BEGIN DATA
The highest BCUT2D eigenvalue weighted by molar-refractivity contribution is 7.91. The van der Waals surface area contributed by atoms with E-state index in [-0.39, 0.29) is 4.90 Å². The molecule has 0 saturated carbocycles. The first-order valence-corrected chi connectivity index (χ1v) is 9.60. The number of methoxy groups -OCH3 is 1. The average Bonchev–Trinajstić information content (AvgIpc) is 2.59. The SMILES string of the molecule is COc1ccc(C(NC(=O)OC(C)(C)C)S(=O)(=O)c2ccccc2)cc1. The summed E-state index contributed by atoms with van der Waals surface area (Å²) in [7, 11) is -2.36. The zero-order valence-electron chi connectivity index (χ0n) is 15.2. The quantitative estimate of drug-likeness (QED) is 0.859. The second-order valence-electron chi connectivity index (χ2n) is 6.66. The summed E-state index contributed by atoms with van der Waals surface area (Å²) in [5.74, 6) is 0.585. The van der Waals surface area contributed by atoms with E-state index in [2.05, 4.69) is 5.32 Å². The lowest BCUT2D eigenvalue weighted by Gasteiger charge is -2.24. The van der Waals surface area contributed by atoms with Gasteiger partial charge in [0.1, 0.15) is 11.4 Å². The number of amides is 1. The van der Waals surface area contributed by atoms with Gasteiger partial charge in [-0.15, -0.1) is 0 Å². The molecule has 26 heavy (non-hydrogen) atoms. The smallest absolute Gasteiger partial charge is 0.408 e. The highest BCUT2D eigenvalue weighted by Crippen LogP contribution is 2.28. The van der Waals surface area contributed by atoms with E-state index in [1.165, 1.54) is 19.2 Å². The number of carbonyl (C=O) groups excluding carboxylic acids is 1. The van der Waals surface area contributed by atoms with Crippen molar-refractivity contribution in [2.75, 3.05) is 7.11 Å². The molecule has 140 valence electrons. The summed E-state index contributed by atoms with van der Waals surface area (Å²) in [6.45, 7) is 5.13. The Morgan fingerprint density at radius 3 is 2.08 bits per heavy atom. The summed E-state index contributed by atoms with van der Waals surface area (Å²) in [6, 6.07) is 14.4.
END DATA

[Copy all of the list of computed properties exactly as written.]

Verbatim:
The highest BCUT2D eigenvalue weighted by molar-refractivity contribution is 7.91. The van der Waals surface area contributed by atoms with E-state index in [-0.39, 0.29) is 4.90 Å². The molecule has 0 saturated carbocycles. The first-order valence-corrected chi connectivity index (χ1v) is 9.60. The number of methoxy groups -OCH3 is 1. The average Bonchev–Trinajstić information content (AvgIpc) is 2.59. The SMILES string of the molecule is COc1ccc(C(NC(=O)OC(C)(C)C)S(=O)(=O)c2ccccc2)cc1. The summed E-state index contributed by atoms with van der Waals surface area (Å²) in [7, 11) is -2.36. The zero-order valence-electron chi connectivity index (χ0n) is 15.2. The quantitative estimate of drug-likeness (QED) is 0.859. The second-order valence-electron chi connectivity index (χ2n) is 6.66. The summed E-state index contributed by atoms with van der Waals surface area (Å²) in [5.74, 6) is 0.585. The van der Waals surface area contributed by atoms with E-state index in [2.05, 4.69) is 5.32 Å². The lowest BCUT2D eigenvalue weighted by Gasteiger charge is -2.24. The van der Waals surface area contributed by atoms with Gasteiger partial charge in [0.1, 0.15) is 11.4 Å². The number of amides is 1. The van der Waals surface area contributed by atoms with Gasteiger partial charge in [-0.15, -0.1) is 0 Å². The molecule has 26 heavy (non-hydrogen) atoms. The smallest absolute Gasteiger partial charge is 0.408 e. The highest BCUT2D eigenvalue weighted by Crippen LogP contribution is 2.28. The van der Waals surface area contributed by atoms with E-state index in [1.165, 1.54) is 19.2 Å². The number of carbonyl (C=O) groups excluding carboxylic acids is 1. The van der Waals surface area contributed by atoms with Crippen molar-refractivity contribution in [2.75, 3.05) is 7.11 Å². The molecule has 140 valence electrons. The summed E-state index contributed by atoms with van der Waals surface area (Å²) in [6.45, 7) is 5.13. The Morgan fingerprint density at radius 3 is 2.08 bits per heavy atom. The summed E-state index contributed by atoms with van der Waals surface area (Å²) in [6, 6.07) is 14.4.